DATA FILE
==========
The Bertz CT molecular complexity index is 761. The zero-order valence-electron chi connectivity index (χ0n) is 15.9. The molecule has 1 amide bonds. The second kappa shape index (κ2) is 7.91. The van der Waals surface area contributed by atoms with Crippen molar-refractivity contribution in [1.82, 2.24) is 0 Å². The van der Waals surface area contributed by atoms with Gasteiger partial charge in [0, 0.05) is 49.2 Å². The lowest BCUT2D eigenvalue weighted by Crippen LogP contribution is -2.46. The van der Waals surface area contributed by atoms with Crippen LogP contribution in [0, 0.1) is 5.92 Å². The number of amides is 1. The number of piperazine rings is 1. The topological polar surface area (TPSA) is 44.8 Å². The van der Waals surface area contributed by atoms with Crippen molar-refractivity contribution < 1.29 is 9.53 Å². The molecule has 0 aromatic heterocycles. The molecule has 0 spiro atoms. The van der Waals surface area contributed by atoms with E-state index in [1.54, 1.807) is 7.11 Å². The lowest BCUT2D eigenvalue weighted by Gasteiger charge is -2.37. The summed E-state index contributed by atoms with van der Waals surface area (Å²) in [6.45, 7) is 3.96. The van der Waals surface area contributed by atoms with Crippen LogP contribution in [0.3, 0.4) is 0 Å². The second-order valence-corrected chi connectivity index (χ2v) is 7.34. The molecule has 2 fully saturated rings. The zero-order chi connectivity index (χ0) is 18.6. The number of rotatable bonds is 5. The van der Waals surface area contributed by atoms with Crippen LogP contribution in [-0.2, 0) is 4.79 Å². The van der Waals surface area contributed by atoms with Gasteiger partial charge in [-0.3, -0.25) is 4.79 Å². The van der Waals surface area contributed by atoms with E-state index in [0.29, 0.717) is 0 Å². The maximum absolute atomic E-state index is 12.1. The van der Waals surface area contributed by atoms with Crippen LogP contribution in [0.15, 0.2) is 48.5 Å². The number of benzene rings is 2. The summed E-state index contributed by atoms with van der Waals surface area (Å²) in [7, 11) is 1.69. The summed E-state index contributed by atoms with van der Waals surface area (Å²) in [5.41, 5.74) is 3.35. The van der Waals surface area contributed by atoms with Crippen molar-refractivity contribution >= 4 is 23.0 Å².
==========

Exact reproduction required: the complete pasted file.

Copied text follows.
The Bertz CT molecular complexity index is 761. The zero-order valence-electron chi connectivity index (χ0n) is 15.9. The molecule has 1 amide bonds. The second kappa shape index (κ2) is 7.91. The van der Waals surface area contributed by atoms with Crippen molar-refractivity contribution in [1.82, 2.24) is 0 Å². The van der Waals surface area contributed by atoms with Gasteiger partial charge in [0, 0.05) is 49.2 Å². The lowest BCUT2D eigenvalue weighted by Crippen LogP contribution is -2.46. The van der Waals surface area contributed by atoms with Crippen LogP contribution in [0, 0.1) is 5.92 Å². The number of amides is 1. The number of piperazine rings is 1. The topological polar surface area (TPSA) is 44.8 Å². The van der Waals surface area contributed by atoms with Crippen molar-refractivity contribution < 1.29 is 9.53 Å². The molecule has 0 aromatic heterocycles. The molecule has 0 spiro atoms. The van der Waals surface area contributed by atoms with E-state index in [1.54, 1.807) is 7.11 Å². The lowest BCUT2D eigenvalue weighted by Gasteiger charge is -2.37. The summed E-state index contributed by atoms with van der Waals surface area (Å²) in [6.45, 7) is 3.96. The van der Waals surface area contributed by atoms with Crippen LogP contribution in [0.3, 0.4) is 0 Å². The second-order valence-corrected chi connectivity index (χ2v) is 7.34. The molecule has 2 fully saturated rings. The zero-order chi connectivity index (χ0) is 18.6. The number of rotatable bonds is 5. The van der Waals surface area contributed by atoms with Crippen LogP contribution in [-0.2, 0) is 4.79 Å². The van der Waals surface area contributed by atoms with Gasteiger partial charge in [-0.3, -0.25) is 4.79 Å². The van der Waals surface area contributed by atoms with E-state index in [0.29, 0.717) is 0 Å². The maximum absolute atomic E-state index is 12.1. The van der Waals surface area contributed by atoms with Crippen LogP contribution in [0.15, 0.2) is 48.5 Å². The number of benzene rings is 2. The summed E-state index contributed by atoms with van der Waals surface area (Å²) in [7, 11) is 1.69. The summed E-state index contributed by atoms with van der Waals surface area (Å²) in [5.41, 5.74) is 3.35. The van der Waals surface area contributed by atoms with Crippen molar-refractivity contribution >= 4 is 23.0 Å².